‘This Is a Human Industry, a Service Industry’
INTERVIEW

‘This Is a Human Industry, a Service Industry’

Myanmar, Burma, The Irrawaddy, tourism, Ministry of Hotels and Tourism, Htay Aung

Minister of Hotels and Tourism Htay Aung at a conference on hospitality and tourism in Rangoon. (Photo: Kyaw Hsu Mon / The Irrawaddy)

There are high hopes for Burma’s tourism industry, and—with a doubling in foreign arrivals over the last two years—rightfully so. The Ministry of Hotels and Tourism expects tourist arrivals to reach 3 million in 2014 and has set an ambitious target to increase that figure to 7 million by 2020.

With the industry’s prospects never brighter, The Irrawaddy recently spoke with Minister of Hotels and Tourism Htay Aung following a tourism conference held in Rangoon, where the minister discussed future plans for the sector, challenges to their implementation, and what role foreign companies might play in the industry.

Question: Which countries are interested in investing in Burma’s growing tourism industry?

Answer: There are many foreign companies that are speaking with us about investing here, and we expect that more companies will be here soon. Recently, the [US company] Hilton Hotels Group started working with Centrepoint Towers, [France-based] Accor is working with Max Myanmar Company now. [US-based] Best Western is working with the Green Hill Hotel. So many foreign companies are interested to invest here.

Q: Homestays remain illegal in Burma. Is this something your ministry is considering changing?

A: Homestays are only allowed in remote places far from urban areas. We have to allow homestays in those areas. For example, Putao in Kachin State, and other trekking areas. Visitors can negotiate with local authorities if they have to stay in local homes.

Q: Do you have a prediction for international tourist arrivals in Burma for next year?

A: We predict that [arrivals] will reach more than 4 million in 2015. Myanmar has the potential to receive many more foreign visitors soon because our country is not a landlocked country—we have more than 1,300 miles of coastline. We have a lot of tourist destinations in Myanmar. The main thing is we need tourists to stay for longer periods and to visit many destinations. And also we have to try to get them to spend more money. This will benefit the country.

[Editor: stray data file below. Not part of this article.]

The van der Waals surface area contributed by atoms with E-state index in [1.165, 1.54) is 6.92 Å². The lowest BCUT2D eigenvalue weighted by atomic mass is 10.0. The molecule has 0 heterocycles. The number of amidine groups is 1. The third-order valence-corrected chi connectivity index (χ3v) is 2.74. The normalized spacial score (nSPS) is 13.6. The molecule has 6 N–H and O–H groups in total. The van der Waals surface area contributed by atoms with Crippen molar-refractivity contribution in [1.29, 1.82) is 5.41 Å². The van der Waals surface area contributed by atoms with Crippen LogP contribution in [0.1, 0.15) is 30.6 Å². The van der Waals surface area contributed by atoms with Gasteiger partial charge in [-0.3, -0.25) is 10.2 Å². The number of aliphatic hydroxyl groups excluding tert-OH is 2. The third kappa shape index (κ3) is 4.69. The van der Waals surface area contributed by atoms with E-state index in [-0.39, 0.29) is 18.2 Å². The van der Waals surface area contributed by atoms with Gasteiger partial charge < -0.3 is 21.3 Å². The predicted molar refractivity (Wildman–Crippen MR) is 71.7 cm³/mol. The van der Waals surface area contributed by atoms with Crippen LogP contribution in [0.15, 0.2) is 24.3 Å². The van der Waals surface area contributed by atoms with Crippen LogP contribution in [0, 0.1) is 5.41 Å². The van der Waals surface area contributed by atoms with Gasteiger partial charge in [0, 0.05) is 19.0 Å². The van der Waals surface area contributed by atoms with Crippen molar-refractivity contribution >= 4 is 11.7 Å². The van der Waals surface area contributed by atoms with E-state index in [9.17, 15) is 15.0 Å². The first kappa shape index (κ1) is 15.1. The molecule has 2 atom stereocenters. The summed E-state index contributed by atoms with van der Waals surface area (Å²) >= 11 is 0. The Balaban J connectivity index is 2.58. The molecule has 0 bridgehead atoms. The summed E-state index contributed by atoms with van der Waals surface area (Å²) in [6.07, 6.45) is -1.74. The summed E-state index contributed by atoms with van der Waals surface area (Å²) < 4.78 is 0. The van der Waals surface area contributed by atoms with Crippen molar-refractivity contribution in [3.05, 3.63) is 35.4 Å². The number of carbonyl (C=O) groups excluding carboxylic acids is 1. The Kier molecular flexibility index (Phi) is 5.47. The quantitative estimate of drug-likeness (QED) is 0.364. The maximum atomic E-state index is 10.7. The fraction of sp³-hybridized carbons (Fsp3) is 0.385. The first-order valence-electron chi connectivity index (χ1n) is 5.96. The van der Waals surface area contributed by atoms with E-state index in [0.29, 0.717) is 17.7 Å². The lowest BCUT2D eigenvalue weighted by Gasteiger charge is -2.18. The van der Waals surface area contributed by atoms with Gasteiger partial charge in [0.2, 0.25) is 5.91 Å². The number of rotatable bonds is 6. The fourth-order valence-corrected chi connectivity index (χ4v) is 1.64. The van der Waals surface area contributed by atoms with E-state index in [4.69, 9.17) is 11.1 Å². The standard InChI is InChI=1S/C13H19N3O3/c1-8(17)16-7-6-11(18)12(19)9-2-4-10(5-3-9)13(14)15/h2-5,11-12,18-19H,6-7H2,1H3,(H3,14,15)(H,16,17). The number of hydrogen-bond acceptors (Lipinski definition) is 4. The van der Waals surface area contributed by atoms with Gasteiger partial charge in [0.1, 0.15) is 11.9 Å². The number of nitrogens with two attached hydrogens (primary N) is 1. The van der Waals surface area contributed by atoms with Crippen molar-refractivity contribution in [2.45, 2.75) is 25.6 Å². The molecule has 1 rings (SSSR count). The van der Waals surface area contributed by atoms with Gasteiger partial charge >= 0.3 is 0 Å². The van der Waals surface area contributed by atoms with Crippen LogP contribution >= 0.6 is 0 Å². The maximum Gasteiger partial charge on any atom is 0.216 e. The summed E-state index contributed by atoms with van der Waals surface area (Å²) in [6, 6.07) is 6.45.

Q: How does your ministry plan to help raise the quality and standards of the domestic industry?

A: This is a human industry, a service industry. Human resources development is quite important. We’re training within the ministry, and also encouraging tourism [hospitality] schools. Some of them are working with foreign groups to provide better services. We have an Asean standard policy for them. We have an Asean standard curriculum for the schools, and we’re encouraging them to catch up to that standard.

There are a lot of foreign institutions and donor countries to help this sector develop. We have a tourism master plan. We’re working to raise the standard by encouraging local groups not only in urban areas, but also in remote destinations. We will increase those activities in such areas beginning this year in April.

Q: What are the emerging tourist destinations in Burma?

A: Most tourists have gone to Bagan, Inle Lake, Mandalay and Ngapali beach in Arakan State in recent years. Now tourism is expanding to Chaung Tha and Ngwe Saung beaches [in Irrawaddy Division], Sittwe and Mrauk-U [in Arakan State], and Nat Ma Taung in Chin State. At the moment, we’re trying to expand to destinations in northern Myanmar, like Putao, [Kachin State], and in the southern part of Myanmar, the Mergui Archipelago. These are developing.

Q: How much revenue did the country take in from the hotels and tourism sector last year?

A: Nationally, we earned US$940 million from 2.04 million visitors. Of that amount, 12 percent was earned by [enterprises that fall under] ministerial departments. We expect that revenue will reach more than $1 billion this year.


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